May 13, never again: The 1969 riots that changed Malaysia | Malaysiakini

May 13, never again


The 1969 riots that changed Malaysia

( Published on May 13, 2019 )

Editor's note:

The following article includes troubling details of the deadly riots on May 13, 1969. This dark episode of history is so painful that it is shrouded in secrecy and taboo.

We tell this story today - 50 years to the day - for generations of Malaysians born after the riots. May it serve as a lesson for today and our collective future.

In 1969, Malaysia was a young nation facing a communist insurgency and fragile race relations.

The Japanese occupation and British rule fostered communal distrust and saw several smaller ethnic clashes.

In weeks before polling day on May 10, two party workers were killed in Penang and federal capital Kuala Lumpur. One was from Umno, another from the communist-linked Labour Party.

A funeral procession involving thousands was held for the Labour Party worker in KL on eve of polling. Tensions were high.

Newspaper clipping: Selangor, Perak to poll again?

Source: The Straits Times newspaper, May 1969

Early results showed the Alliance lost much ground to Chinese-dominated opposition parties DAP and Gerakan. In Selangor - where KL was located - the assembly was hung.

Pages from the book 'May 13: Before and After' by Malaysia's first prime minister Tunku Abdul Rahman Putra Al-Haj

On May 11 and 12, opposition parties paraded in KL and hurled racist jibes against Malays. Outraged, Umno Youth decided to hold a counter-procession on May 13 at dusk.

The illustration below shows what happened that day:

(Locations are an approximate based on the current map.)

Tan Choong Cheng (left) and Abdul Rahman Mohd Noor (right) witnessed rioters attacking unsuspecting bystanders in the Kampung Baru area. Rahman was 21, Tan only 17.

© Hassan Muthalib
Shophouses at Jalan Campbell, which connected to Jalan TAR, and along Jalan Yap Ah Shak, neighbouring Kampung Baru, were razed.

Curfew is announced on the radio at 7.45pm.

Source: SPH
Photographer unknown

Capitol Theatre was one of several theatres along Jalan Tunku Abdul Rahman attacked.

Skyscrapercity.com

The General Hospital (in the background) is located about 1km from the riot hotspots.

Source: Tunku Abdul Rahman Putra Al-Haj

Cars damanged during the riot on Jalan Bangsar, Kuala Lumpur

Source: Tunku Abdul Rahman Putra Al-Haj

Overturned vehicle on fire at Jalan Raja Muda, where the riot started.

Source: Tunku Abdul Rahman Putra Al-Haj

Gutted shophouses on Jalan Campbell

Source: National Archives of Malaysia, 2007/0050685

Kuala Lumpur under curfew

These photographs were taken on May 15 by the then Agong Sultan Ismail Nasiruddin Shah, who ventured into the streets with his camera after signing the emergency orders.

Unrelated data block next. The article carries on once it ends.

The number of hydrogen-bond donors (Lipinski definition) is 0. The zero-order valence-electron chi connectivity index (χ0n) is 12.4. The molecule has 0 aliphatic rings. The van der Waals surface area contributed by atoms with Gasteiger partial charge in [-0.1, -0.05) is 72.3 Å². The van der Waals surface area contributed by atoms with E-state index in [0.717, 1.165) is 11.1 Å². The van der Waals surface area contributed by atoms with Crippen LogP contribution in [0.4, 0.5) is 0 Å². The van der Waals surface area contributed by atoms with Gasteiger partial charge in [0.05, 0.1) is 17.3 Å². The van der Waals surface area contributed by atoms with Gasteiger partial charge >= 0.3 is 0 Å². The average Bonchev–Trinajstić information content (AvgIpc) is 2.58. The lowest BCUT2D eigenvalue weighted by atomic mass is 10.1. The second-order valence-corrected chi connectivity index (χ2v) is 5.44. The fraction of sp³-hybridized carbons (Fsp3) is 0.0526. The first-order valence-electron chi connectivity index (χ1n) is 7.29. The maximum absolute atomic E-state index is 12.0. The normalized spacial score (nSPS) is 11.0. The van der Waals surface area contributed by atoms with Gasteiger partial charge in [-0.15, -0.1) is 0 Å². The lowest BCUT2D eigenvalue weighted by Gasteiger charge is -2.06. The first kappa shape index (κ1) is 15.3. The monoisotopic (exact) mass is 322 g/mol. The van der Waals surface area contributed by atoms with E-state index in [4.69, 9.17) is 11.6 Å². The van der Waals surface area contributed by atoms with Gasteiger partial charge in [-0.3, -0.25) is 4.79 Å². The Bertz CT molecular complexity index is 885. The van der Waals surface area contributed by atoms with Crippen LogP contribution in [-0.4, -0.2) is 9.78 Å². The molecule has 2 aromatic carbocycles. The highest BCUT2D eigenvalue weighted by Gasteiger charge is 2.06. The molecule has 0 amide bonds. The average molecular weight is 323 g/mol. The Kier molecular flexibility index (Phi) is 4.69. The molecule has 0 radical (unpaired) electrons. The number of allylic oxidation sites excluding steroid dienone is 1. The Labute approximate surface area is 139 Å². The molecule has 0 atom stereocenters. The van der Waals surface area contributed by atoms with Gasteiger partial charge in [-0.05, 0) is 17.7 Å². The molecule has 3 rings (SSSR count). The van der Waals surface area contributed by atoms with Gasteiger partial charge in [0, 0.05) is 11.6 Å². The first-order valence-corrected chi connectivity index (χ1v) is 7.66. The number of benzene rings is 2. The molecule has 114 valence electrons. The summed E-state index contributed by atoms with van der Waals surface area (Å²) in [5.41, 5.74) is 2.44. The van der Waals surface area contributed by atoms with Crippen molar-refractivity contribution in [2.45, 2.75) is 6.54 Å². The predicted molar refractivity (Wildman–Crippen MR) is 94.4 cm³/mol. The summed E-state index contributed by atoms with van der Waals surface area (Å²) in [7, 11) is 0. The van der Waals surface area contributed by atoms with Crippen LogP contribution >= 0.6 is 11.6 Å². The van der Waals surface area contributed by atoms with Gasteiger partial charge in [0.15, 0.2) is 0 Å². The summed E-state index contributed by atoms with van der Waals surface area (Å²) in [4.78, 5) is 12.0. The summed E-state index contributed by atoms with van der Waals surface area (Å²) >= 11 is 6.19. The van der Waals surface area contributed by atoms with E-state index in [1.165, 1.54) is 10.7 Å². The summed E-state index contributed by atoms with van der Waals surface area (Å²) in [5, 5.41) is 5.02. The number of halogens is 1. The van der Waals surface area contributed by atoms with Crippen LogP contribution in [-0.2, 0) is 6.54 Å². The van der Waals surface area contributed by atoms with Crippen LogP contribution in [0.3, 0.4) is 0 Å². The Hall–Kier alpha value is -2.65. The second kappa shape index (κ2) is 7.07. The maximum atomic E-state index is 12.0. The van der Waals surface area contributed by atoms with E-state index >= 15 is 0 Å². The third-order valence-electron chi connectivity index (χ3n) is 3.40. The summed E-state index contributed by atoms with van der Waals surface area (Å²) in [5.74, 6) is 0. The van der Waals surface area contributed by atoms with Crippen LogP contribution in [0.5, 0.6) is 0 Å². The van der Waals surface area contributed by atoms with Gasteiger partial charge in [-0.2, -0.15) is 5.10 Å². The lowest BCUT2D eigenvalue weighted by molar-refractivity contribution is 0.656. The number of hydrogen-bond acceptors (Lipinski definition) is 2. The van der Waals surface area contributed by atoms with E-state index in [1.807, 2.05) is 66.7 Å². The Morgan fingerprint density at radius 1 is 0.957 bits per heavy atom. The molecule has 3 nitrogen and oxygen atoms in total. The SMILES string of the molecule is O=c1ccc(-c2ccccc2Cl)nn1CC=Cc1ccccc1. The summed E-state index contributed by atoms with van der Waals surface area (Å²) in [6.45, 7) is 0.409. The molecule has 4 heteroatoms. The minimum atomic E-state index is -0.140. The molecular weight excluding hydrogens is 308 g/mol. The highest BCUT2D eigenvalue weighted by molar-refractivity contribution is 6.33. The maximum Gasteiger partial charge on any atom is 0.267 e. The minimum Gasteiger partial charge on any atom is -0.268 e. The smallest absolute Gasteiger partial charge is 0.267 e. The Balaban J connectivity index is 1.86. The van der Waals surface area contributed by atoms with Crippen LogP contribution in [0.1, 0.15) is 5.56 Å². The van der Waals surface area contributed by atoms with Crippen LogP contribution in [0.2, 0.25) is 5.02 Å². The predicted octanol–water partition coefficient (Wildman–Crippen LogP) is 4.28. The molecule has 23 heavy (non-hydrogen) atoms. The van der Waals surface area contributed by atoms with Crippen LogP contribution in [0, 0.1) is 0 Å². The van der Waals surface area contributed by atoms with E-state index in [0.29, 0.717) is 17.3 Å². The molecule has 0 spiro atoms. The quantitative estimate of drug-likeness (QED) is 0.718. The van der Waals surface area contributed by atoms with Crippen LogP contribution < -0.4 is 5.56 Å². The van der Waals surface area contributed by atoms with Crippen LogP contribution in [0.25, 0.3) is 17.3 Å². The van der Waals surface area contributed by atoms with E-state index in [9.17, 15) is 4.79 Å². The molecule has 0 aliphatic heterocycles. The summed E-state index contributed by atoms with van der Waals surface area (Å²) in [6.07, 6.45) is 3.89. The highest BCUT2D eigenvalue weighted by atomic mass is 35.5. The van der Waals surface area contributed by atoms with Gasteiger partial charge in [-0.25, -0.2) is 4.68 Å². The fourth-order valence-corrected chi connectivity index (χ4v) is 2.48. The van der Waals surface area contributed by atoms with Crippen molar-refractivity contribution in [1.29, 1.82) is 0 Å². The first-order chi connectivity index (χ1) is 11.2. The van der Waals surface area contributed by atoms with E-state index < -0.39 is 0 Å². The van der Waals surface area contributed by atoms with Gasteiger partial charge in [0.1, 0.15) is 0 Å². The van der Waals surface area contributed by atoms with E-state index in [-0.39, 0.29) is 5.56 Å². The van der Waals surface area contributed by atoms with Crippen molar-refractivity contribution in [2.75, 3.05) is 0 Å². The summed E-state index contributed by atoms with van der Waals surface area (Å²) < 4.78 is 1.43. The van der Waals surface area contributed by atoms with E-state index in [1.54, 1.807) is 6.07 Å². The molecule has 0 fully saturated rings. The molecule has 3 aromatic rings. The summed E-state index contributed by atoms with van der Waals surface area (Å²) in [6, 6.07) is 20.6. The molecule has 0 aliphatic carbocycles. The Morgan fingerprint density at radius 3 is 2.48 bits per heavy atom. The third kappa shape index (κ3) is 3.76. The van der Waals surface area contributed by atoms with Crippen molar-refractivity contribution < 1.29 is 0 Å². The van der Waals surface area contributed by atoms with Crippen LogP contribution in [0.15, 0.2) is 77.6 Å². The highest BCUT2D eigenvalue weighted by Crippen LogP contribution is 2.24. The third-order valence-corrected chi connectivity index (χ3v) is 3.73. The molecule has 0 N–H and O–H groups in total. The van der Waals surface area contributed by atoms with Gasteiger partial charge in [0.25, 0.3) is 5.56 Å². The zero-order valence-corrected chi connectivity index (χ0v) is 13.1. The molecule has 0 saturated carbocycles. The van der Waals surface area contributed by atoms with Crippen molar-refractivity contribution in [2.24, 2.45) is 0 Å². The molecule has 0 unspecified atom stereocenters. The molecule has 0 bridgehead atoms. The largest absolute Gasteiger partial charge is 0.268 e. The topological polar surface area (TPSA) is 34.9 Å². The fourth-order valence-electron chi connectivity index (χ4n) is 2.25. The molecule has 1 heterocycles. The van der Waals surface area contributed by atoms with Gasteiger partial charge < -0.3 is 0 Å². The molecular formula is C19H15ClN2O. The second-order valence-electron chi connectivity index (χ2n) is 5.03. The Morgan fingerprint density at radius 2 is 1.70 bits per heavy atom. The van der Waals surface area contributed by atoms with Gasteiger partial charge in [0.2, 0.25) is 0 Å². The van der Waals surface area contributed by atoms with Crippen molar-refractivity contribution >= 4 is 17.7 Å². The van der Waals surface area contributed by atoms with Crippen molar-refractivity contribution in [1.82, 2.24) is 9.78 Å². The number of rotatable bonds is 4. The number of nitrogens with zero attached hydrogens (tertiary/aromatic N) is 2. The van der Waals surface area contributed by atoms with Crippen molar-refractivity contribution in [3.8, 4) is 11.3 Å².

The clock on the Sultan Abdul Samad building on Jalan Raja, shows it is afternoon but the streets are deserted due to a curfew in Kuala Lumpur. / Source: Sultan Ismail Nasiruddin Shah.

Batu Road, now Jalan Tuanku Abdul Rahman, during curfew on May 15. It was one of the main sites of carnage on May 13. / Source: Sultan Ismail Nasiruddin Shah

Jalan Bukit Bintang - a bustling street for shopping and entertainment to this day - was deserted on May 15, 1969 after Kuala Lumpur was placed on lockdown / Source: Sultan Ismail Nasiruddin Shah

The top left corner of the photograph indicates that this was near Hotel Odeon in Pudu. Not a soul was in sight during curfew on May 15, 1969. / Source: Sultan Ismail Nasiruddin Ismail.

Power Shift

On June 24, Parliament was suspended and the National Operations Council was established with Abdul Razak Hussein in charge. Power had shifted from PM Tunku Abdul Rahman to Razak.

In 1971, Parliament reconvened, with Razak as prime minister. Some scholars argue this showed the riots were part of a coup d'etat.

Razak, seated in the middle, led the National Operations Council.

Razak believed unity could only be achieved with fair distribution of wealth. The bumiputera (Malays and indigenous groups) were the majority but owned just 2.4 percent of equity.

This led to the National Economic Policy in 1971, using affirmative action to grow bumiputera ownership. The ethos of that policy remains to this day.

Razak shakes the Tunku's hand at the latter's farewell party in Parliament on September 23, 1970. / Source: Jabatan Penerangan Malaysia

The riots not only changed policies but left prolonged trauma on many who witnessed, survived and lost loved ones in the riots.

Malaysia is not alone in dealing with historical trauma. South Africa held truth and reconciliation hearings to move towards forgiveness post-Apartheid, while Germany took the punitive route to seek justice against Nazi criminality.

Malaysia can learn from how others nations overcame trauma, experts say, but must find a way that suits the country's unique circumstances. Half a century on, Malaysia must find a way to heal and move forward.

(Read more)

Source: Sławomir Gajowniczek

Our May 13 stories

Malaysiakini is embarking on a project to collect and publish these accounts. Whether you experienced the tragedy first hand or not, we would love to hear from you.

Submission will be closed on 13 June 2019.

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